Difference between revisions of "2006 AMC 10B Problems/Problem 21"

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[[Category:Introductory Combinatorics Problems]]

Revision as of 20:35, 3 August 2006

Problem

For a particular peculiar pair of dice, the probabilities of rolling $1$, $2$, $3$, $4$, $5$, and $6$, on each die are in the ratio $1:2:3:4:5:6$. What is the probability of rolling a total of $7$ on the two dice?

$\mathrm{(A) \ } \frac{4}{63}\qquad \mathrm{(B) \ } \frac{1}{8}\qquad \mathrm{(C) \ } \frac{8}{63}\qquad \mathrm{(D) \ } \frac{1}{6}\qquad \mathrm{(E) \ } \frac{2}{7}$


Solution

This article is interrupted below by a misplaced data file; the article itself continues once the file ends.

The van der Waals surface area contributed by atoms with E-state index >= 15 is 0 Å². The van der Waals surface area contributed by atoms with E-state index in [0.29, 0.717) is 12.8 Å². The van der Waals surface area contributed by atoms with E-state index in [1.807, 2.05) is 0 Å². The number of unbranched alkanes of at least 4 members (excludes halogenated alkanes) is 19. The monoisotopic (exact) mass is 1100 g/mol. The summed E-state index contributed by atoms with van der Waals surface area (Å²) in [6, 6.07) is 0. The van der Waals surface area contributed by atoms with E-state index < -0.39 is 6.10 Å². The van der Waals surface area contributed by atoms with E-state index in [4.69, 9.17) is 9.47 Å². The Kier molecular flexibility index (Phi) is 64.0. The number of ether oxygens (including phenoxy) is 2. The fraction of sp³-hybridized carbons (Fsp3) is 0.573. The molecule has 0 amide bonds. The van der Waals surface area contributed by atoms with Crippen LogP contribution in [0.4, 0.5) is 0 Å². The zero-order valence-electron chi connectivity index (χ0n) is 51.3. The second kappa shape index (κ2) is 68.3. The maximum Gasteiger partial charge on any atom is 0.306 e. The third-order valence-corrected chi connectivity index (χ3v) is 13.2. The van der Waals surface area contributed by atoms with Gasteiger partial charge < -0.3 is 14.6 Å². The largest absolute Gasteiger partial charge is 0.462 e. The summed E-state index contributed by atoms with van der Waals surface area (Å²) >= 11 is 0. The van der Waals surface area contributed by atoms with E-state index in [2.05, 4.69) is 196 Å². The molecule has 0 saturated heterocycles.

Let $x$ be the probability of rolling a $1$. The probabilities of rolling a $2$, $3$, $4$, $5$, and $6$ are $2x$, $3x$, $4x$, $5x$, and $6x$.

Since the sum of the probabilities of rolling each number must equal 1:

$x+2x+3x+4x+5x+6x=1$

$21x=1$

$x=\frac{1}{21}$

So the probabilities of rolling a $1$, $2$, $3$, $4$, $5$, and $6$ are $\frac{1}{21}$, $\frac{2}{21}$,$\frac{3}{21}$,$\frac{4}{21}$,$\frac{5}{21}$,$\frac{6}{21}$.

The possible combinations of two rolls that total $7$ are: $(1,6) ; (2,5) ; (3,4) ; (4,3) ; (5,2) ; (6,1)$

The probability of rolling a total of $7$ on the two dice is equal to the sum of the probabilities of rolling each combination.

$P = \frac{1}{21}\cdot\frac{6}{21}+\frac{2}{21}\cdot\frac{5}{21}+\frac{3}{21}\cdot\frac{4}{21}+\frac{4}{21}\cdot\frac{3}{21}+\frac{5}{21}\cdot\frac{2}{21}+\frac{6}{21}\cdot\frac{1}{21}=\frac{8}{63} \Rightarrow C$

See Also

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